Rifling twist direction-how does it affect the shooter?

Rifling twist direction – should it be changed?


 

Never Let Your LeftHand Know….

Q:I was interested to read your comments about right vs lefthand twistin rifling. There is no ballistic advantage of one over the other;the Coriolis effect is zero over normal shooting ranges. Newton’sthird law of motion (the action/reaction one) gets a fair workoutwhen any gun/rifle is fired. One thing I have never seen mentioned isthe torque reaction imparted on the rifle by the rotation of theprojectile created by the rifling twist. This force is proportionalto the square of the angular velocity, which is considerable. Aprojectile traveling at say 3000fps in a barrel with a 1:10″righthand twist is rotating 3600 times a second clockwise. The torquereaction kicks the stock anticlockwise (to the left) into a righthandshooter’s cheekbone which can be painful after a number of shots. Ireckon a rifle manufacturer would have a marketing advantage if theynegated this by putting a barrel with a lefthand twist on arighthanded rifle and a barrel with a righthand twist on a lefthandedrifle. The cost would be negligible and felt recoil would certainlybe reduced. What do you think?

RickHellestrand

 

A:Afraid I’ve never had the experience of having the stock kickedanti-clockwise with enough force to bruise my cheekbone, and I’veshot some powerful rifles in my time. However, on a few occasionswhen shooting real ultralight rifles, I’ve had the rifle actually tryto twist itself out of my hands. This was most pronounced with alight rifle which had a titanium receiver. This torque is probablycaused by a twisting or rotating tendency created by force beingapplied to the receiver. Torque is calculated by the multiplicationof the force and the shortest perpendicular distance of the force. Asyou mentioned, energy from rotary motion is equal to torque timesangular displacement. The torque twist is an opposite reaction to therifling in the barrel which is forcing the bullet to turn one way asit turns the gun the opposite way. It is normally experienced in bigmagnum handguns and lightweight rifles firing high velocitycartridges. And indeed, it would be correct to say that it wasNewton’s third law of motion in operation once again. Puttingdifferent twist barrels on right and lefthanded rifles would notreduce recoil to any noticeable extent. It would add to the cost asit would require tooling up for two different rifling methods. Ican’t see any commercial riflemaker being bothered to do that. In anycase, why bother?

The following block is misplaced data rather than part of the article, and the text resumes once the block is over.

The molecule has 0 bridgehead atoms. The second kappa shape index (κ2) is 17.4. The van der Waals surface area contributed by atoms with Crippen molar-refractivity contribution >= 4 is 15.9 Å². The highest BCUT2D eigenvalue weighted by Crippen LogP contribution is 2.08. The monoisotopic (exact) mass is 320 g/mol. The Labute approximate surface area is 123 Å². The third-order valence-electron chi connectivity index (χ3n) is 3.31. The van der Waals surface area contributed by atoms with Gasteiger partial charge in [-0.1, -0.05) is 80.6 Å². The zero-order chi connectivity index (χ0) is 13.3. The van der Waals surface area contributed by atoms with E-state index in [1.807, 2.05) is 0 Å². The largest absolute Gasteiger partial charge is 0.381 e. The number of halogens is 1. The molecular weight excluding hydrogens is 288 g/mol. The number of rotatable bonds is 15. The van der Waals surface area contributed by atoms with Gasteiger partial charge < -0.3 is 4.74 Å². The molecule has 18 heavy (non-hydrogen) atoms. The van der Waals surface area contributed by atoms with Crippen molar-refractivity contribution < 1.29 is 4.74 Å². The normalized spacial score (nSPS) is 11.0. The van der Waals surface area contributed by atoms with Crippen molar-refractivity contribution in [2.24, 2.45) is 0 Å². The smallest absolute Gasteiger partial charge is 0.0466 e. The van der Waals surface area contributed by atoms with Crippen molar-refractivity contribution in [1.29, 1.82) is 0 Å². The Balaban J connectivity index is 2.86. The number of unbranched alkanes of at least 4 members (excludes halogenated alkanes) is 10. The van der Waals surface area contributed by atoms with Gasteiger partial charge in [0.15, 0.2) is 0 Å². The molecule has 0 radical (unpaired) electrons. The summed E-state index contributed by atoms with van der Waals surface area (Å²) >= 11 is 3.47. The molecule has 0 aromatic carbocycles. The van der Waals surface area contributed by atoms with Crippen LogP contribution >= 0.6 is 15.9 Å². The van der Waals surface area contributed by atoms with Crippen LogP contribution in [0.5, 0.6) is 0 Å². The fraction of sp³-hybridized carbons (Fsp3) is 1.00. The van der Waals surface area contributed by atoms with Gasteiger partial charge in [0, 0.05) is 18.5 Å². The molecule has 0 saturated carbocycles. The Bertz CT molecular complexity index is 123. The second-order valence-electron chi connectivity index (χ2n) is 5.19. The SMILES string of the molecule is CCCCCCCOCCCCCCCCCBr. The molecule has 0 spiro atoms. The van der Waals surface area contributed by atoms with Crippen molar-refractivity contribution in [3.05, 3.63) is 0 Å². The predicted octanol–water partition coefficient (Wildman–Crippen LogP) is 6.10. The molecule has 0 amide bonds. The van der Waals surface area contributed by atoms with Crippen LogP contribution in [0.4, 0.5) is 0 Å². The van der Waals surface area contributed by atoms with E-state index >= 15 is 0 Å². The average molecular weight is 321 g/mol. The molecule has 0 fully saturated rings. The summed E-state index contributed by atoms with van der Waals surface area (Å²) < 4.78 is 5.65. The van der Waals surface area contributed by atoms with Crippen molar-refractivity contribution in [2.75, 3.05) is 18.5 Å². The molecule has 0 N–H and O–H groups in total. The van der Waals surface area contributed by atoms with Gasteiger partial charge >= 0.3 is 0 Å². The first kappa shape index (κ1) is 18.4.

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Nick Harvey

The late Nick Harvey (1931-2024) was one of the world's most experienced and knowledgeable gun writers, a true legend of the business. He wrote about firearms and hunting for about 70 years, published many books and uncounted articles, and travelled the world to hunt and shoot. His reloading manuals are highly sought after, and his knowledge of the subject was unmatched. He was Sporting Shooter's Technical Editor for almost 50 years. His work lives on here as part of his legacy to us all.

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